Where does security fit in bi-modal IT departments?

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“We don’t have a formal separation, but in the past two years we’ve been talking more about the different focus of those two areas,” he says, noting that the company is beginning to review how it budgets and allocates resources to reflect those two IT functions.

Meilen says it makes sense. Operations is driven by efficiency; there’s a constant push to do better but use less time and money. The initiative side is driven instead by the need to enable business requirements and to do so quickly.

IT workers, too, seem to fall into these two buckets, Meilen says, although like the work itself, there’s usually some overlap.

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“We have a lot of our folks who tilt more in one direction or another, but there are very few folks who do only one or the other. The size of our organization doesn’t lend itself to that,” he says, noting that most of his IT workers tilt 70% in one direction, with the remainder focused on doing work or pursuing interests in the second camp.

Although Meilen says there seems to be a natural split. He says he uses that for planning and tracking purposes, but he doesn’t anticipate drawing a stronger line between the two.

“We are moving toward a harder-line distinction in how we budget for costs and allocate costs to business unit customers. We track time for what people work on and our capital spending, we track operational cost spending. We believe we can get a pretty clear picture on how these two spheres are operating without drawing a hard artificial line on an org chart,” he says.

Stuck with the lights-on group?

Daryl Tschoepe doesn’t feel as though security is pigeonholed into one camp or the other. “I think now security has to be part of every discussion. But I guess it’s operational because it has to be there in every aspect.”

He is a 26-year IT veteran, who now works as a technology support manager at Southwestern University in Georgetown, Texas. He says he sees IT work fall into operational and innovation work, but for small departments like his, “we have both factions within a single org.”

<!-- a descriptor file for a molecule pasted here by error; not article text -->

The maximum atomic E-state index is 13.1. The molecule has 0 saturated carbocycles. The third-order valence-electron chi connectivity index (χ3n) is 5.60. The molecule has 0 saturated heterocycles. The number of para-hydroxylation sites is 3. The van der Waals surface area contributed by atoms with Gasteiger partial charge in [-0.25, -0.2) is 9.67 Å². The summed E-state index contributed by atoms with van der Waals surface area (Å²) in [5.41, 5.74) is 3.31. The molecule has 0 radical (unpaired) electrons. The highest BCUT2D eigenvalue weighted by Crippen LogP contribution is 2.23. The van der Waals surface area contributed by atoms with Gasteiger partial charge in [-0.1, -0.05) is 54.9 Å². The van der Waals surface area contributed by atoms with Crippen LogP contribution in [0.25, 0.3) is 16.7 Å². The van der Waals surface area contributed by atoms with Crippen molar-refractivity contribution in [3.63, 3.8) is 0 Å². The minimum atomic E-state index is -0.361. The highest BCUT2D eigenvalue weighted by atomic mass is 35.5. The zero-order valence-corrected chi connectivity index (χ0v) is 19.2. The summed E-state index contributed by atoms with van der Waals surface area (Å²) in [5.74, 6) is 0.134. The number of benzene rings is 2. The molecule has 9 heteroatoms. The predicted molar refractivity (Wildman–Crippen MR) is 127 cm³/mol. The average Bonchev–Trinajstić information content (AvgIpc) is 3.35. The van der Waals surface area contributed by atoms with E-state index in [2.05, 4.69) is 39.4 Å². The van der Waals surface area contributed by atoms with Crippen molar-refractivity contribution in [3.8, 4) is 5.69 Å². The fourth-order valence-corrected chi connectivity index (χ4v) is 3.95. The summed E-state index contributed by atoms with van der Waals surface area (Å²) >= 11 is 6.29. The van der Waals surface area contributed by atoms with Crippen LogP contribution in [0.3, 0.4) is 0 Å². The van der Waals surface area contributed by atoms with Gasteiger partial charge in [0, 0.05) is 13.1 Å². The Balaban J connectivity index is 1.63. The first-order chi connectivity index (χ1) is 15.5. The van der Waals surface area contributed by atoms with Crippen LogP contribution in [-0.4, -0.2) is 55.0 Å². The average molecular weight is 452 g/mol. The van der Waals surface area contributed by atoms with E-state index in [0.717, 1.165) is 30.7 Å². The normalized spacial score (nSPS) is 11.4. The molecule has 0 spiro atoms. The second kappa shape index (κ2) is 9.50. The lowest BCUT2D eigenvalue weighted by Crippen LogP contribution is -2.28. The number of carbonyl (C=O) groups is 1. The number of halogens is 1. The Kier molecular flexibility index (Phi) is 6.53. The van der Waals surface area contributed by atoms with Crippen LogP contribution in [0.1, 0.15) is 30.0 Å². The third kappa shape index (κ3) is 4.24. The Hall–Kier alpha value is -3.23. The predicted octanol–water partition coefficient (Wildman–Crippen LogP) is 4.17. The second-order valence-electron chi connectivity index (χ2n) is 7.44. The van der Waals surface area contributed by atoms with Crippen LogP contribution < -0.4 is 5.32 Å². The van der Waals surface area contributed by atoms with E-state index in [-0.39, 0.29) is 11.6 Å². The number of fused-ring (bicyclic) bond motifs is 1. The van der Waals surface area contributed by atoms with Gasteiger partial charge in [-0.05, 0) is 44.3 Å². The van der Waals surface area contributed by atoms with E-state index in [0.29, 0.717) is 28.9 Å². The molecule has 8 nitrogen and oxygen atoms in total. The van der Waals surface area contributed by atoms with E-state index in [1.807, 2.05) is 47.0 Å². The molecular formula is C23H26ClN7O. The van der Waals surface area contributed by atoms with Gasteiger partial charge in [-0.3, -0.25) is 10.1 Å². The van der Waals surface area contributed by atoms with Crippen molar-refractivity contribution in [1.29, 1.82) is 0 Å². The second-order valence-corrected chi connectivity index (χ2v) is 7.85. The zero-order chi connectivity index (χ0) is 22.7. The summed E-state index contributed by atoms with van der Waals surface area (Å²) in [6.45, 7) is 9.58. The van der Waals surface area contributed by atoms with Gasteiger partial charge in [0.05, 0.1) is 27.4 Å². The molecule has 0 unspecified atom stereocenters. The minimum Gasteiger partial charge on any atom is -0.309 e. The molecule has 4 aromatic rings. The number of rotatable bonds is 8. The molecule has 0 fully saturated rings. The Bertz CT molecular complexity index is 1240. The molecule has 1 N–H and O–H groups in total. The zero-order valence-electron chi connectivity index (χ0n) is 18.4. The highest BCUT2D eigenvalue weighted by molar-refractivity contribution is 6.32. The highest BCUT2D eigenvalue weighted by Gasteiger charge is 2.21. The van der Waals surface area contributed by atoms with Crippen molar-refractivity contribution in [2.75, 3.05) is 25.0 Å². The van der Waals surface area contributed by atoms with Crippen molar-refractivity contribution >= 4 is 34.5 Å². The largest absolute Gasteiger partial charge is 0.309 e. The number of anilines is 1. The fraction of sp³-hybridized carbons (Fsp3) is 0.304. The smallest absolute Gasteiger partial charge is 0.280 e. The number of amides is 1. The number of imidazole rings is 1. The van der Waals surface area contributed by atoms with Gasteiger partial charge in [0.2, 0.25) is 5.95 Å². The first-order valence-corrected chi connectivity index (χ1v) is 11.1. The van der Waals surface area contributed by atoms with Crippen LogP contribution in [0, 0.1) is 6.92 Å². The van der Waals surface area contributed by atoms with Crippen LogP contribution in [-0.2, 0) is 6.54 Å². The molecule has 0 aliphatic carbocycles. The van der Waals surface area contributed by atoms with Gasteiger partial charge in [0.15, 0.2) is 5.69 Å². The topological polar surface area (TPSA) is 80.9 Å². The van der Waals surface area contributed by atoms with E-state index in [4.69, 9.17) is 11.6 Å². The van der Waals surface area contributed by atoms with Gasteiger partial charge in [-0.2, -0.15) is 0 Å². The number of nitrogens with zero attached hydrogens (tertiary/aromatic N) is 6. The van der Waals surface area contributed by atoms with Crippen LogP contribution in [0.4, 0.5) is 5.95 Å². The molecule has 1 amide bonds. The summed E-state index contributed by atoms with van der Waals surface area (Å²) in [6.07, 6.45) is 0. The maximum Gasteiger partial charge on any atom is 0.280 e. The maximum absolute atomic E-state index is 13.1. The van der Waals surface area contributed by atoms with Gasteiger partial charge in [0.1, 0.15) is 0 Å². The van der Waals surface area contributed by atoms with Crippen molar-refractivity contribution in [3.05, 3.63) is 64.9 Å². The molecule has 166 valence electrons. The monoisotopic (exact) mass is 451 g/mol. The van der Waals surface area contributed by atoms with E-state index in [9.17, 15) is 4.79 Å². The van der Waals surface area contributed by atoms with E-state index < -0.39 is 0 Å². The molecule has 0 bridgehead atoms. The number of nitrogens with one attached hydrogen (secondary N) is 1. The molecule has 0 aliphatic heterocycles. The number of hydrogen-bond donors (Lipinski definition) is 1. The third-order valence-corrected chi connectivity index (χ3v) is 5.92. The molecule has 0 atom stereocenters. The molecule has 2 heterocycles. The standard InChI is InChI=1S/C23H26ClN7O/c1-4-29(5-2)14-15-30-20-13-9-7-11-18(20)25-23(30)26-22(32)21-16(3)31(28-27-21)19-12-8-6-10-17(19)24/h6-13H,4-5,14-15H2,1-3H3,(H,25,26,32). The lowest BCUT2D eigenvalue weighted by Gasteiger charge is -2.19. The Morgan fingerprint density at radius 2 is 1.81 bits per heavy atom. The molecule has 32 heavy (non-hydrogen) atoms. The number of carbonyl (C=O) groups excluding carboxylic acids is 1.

The IT leadership at Southwestern encourages that, he says. His CIO asks the 14-member IT team to think about what technology will be needed three years down the line, or how would the technology look if they had to build a new college from the ground up.

Despite such questions, Tschoepe says not everyone has an equal balance between operational and innovation work. He says management has more responsibilities around innovation and strategy, while individual contributors focus more on keeping things running.

“I would think being on the change agent side and being able to demonstrate that kind of track record; it would be easier to move up in your organization or move to other organizations. Organizations don’t usually staff up or hire people to stay the same,” Tschoepe says.

Tschoepe adds: “But if you have someone who can think outside the box and roll with the punches, they’ll be more valuable especially in a small organization like ours where the day-to-day commands can change dramatically.”

He says being in one group only is not a career death knell. “If you’re very specialized in an operational niche that is very important, you can have excellent earning potential,” he says, adding: “I don’t think you limit yourself, but the challenge is if you’re going to go into the operational niche you must focus yourself very narrowly and you go very deep.”


Copyright © 2015 IDG Communications, Inc.

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